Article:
I’ve been scouring several blogs about that fiasco of an event called Natgeo Earth Day. A number of bloggers and commentors are attacking runners for their irresponsible behavior of discarding their water cups onto the streets. A couple of examples:
- “You know regardless of the cause, are the runners really that dumb to throw their trash along the streets? c’mon! these runners are even professionals! throwing trash is taught at home and in kindergarten to begin with” (Source)
- “How heavy or cumbersome is a paper cup anyway that you can’t hold it (or tuck in your waistband maybe?) while you finish your run? Does it really get in the way? Does this practically weightless cup weigh you down? Are those precious few seconds that will add to your time to decently throw that cup/plastic bottle in the waste bin, far outweigh the cause that you are running for?” (Source)
- “As for the participants, let me ask you these: (1) How friggin’ hard is it to hold on to an almost weightless paper cup/plastic bottle while you are running up until the finish line?; and (2) Would it really be a such a big deal if you add just around 5 seconds to your running time in order to throw away that paper cup/plastic bottle properly in any litter bin along the way? You were running in an event that promoted Earth awareness. Couldn’t you have at least suspended this usual messy practice of runners worldwide? Being too concerned about your running time to the exclusion of everything else around you does not show your dedication and neither does it make you a model runner. What it makes you is a douche.” (Source)
Let me make this clear. I abhor people who indiscriminately toss garbage onto the streets; and I believe that there should be a special place in hell for those who dump garbage onto pristine park fields or into rivers and streams.
But in our subdivision there are pre-established days when people put out their paper garbage, plastic bottles, and glass bottles. Someone is scheduled to pass and get those items so it can be properly disposed. Homeowners are requested—encouraged, even— to put these stuff outside on the street across their homes. Do you consider this as “littering” in the same light as tossing garbage onto the highway? I don’t. I suppose that some people confuse disrespect with being environmentally aware. Tossing a piece of bio-degradable paper onto someone else’s yard is rude, but hardly environmentally incorrect. It’s an accepted practice for runners to toss cups onto the streets. Go to any running event anywhere in the world and you will see that this is the practice. If the organizers don’t deploy enough street cleaners, then there is something wrong with the organizer.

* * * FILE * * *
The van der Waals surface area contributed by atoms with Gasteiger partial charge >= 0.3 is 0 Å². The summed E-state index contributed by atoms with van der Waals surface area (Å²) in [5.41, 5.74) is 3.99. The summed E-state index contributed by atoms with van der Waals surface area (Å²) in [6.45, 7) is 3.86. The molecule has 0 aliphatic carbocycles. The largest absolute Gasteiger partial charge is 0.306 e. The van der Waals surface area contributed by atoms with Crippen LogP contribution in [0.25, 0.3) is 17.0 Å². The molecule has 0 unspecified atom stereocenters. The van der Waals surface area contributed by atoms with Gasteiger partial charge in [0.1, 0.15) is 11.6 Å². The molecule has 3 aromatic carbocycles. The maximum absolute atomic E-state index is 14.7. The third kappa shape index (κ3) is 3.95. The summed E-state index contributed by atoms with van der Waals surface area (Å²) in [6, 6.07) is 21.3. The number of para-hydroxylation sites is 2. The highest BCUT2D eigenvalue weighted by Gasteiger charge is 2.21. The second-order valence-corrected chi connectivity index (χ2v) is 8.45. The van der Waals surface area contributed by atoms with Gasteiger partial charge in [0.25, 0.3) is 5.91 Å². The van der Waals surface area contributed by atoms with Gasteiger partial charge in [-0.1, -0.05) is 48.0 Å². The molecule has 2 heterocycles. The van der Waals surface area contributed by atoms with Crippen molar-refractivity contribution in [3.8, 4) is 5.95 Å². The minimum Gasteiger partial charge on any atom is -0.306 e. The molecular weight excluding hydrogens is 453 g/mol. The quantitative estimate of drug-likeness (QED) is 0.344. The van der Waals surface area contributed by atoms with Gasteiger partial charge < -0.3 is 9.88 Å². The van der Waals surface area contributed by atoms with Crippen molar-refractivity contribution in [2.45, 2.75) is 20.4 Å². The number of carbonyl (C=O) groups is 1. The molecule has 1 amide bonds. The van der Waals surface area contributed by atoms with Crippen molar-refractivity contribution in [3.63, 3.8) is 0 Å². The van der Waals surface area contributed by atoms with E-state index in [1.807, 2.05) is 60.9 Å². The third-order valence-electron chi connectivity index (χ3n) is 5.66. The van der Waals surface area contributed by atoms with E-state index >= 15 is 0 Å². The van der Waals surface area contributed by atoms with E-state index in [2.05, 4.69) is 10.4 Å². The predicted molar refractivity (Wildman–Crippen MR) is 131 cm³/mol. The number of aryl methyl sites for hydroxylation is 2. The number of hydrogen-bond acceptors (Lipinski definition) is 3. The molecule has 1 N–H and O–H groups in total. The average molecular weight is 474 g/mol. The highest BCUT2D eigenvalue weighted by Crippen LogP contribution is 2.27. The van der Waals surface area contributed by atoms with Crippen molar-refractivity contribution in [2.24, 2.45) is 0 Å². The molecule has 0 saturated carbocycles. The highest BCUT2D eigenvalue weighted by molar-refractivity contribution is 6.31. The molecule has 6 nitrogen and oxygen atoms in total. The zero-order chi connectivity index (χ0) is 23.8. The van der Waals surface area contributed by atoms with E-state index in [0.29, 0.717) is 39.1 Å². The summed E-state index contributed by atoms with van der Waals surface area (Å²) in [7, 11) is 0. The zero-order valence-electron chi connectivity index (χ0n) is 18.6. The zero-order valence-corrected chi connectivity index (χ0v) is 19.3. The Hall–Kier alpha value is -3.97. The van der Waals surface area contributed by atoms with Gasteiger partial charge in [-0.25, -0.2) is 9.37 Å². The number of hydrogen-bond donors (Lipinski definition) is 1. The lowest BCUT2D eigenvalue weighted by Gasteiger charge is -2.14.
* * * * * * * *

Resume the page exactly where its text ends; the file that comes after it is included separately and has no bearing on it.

I, however, make one exception. If you are truly not concerned with time, or you are just running for “social” reasons—e.g., it’s a fad, you want to be seen, you want to brag that you “ran a race”—and you spent a majority of the run just walking at a leisurely pace, then WHAT’S YOUR FRICKING PROBLEM?! For goodness sake, throw that cup in the garbage bin!
With that aside, I truly believe that accountability rests with Natgeo and they truly botched this event. I doubt if runners joined Natgeo’s Earth Day run to “celebrate” Earth Day. Pull one of the Natgeo runners aside and ask how the run promoted environment awareness and I am sure that person will struggle for the right words. I ran not because of Earth Day; I ran because I liked the route. There was nothing in the race that made people aware of the environment. A truly environmentally-aware run would have ditched the hydration stations and imposed that all runners bring their own bottles, limited the run within BGC to limit the traffic that it would have caused, and probably even limited the distance to 5K—10K at most—to reduce the hydration and energy gel requirements. The organizers could have made it crystal-clear not to litter. They could have emphasized it in the adverts, in the opening remarks, through streamers. My friends and I took our mountain bikes to La Mesa one day, and before we rode the trails a marshal instructed us regarding the rules of the area. He emphasized that littering is a big no-no. He said it over and over again. Natgeo could have truly made thousands of runners aware of the environment, and instead they polarized the running community.